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A Sunspot popped up, and they're on the Sun right now.
What a wonderful week to be out under the stars! The nights are cool and clear, and there will be many enjoyable astronomy things to do. As we lead up to next week's total lunar eclipse, the Moon is a highlight in the night sky. But be on watch all week as Orionid meteor activity will be up. Here's what's up day by day from October 18 to 24!
On October 11, solar Astronomers saw something they haven't seen on the Sun in six years... nothing. Not a single sunspot. Within a couple of days, of course, a Sunspot popped up, and they're on the Sun right now. This is a clear indication to Astronomers that the Sun is on its way to the low point of its 11-year cycle of activity, called the "solar minimum". During the solar minimum, the Sun can be without spots for days or even weeks, and solar flares subside. Astronauts will breath a sigh of relief; it's a safer time to be out in space.
NASA's Deep Impact spacecraft arrived at the Kennedy Space Center in Florida, and will now be prepared for its launch. If everything goes as planned, Deep Impact will lift off on December 30 atop a Delta rocket and then journey towards Comet Tempel 1. Its "impactor" spacecraft will smash into the Comet on July 4, 2005, at a speed of 37,000 kph (23,000 mph), blasting out a crater hundreds of metres across. At the same time, its "flyby" spacecraft will record the event so scientists back on Earth can analyze the excavated material and get a better sense of what's inside a comet.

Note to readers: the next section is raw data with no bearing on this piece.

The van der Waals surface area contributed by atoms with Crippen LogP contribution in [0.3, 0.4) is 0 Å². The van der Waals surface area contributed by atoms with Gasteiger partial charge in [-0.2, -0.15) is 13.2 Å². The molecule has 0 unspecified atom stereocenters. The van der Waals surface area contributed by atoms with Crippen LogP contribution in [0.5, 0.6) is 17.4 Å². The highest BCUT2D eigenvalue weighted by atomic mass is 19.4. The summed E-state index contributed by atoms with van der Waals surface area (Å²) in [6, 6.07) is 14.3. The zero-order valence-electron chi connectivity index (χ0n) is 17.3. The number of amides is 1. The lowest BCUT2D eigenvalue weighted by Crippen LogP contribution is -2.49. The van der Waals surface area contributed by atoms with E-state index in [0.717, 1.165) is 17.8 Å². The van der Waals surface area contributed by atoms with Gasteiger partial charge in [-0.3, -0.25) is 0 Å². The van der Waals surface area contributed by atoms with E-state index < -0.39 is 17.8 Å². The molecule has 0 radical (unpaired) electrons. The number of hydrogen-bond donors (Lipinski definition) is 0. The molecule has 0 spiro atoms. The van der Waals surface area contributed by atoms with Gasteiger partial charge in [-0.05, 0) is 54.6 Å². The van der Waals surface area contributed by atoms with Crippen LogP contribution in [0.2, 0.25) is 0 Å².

The European Space Agency's SMART-1 spacecraft fired its ion thruster nearly continuously last week to set itself up to be captured by the Moon's gravity on November 13. The spacecraft launched just over a year ago, and it's been using its ion engine to make larger and larger orbits around the Earth. Once it gets captured, it'll use the thruster to decrease its orbit until January 15, 2005 when it will get as close as 300 km to the Moon. The probe will then spend another six months making a comprehensive survey of chemical elements on the lunar surface.
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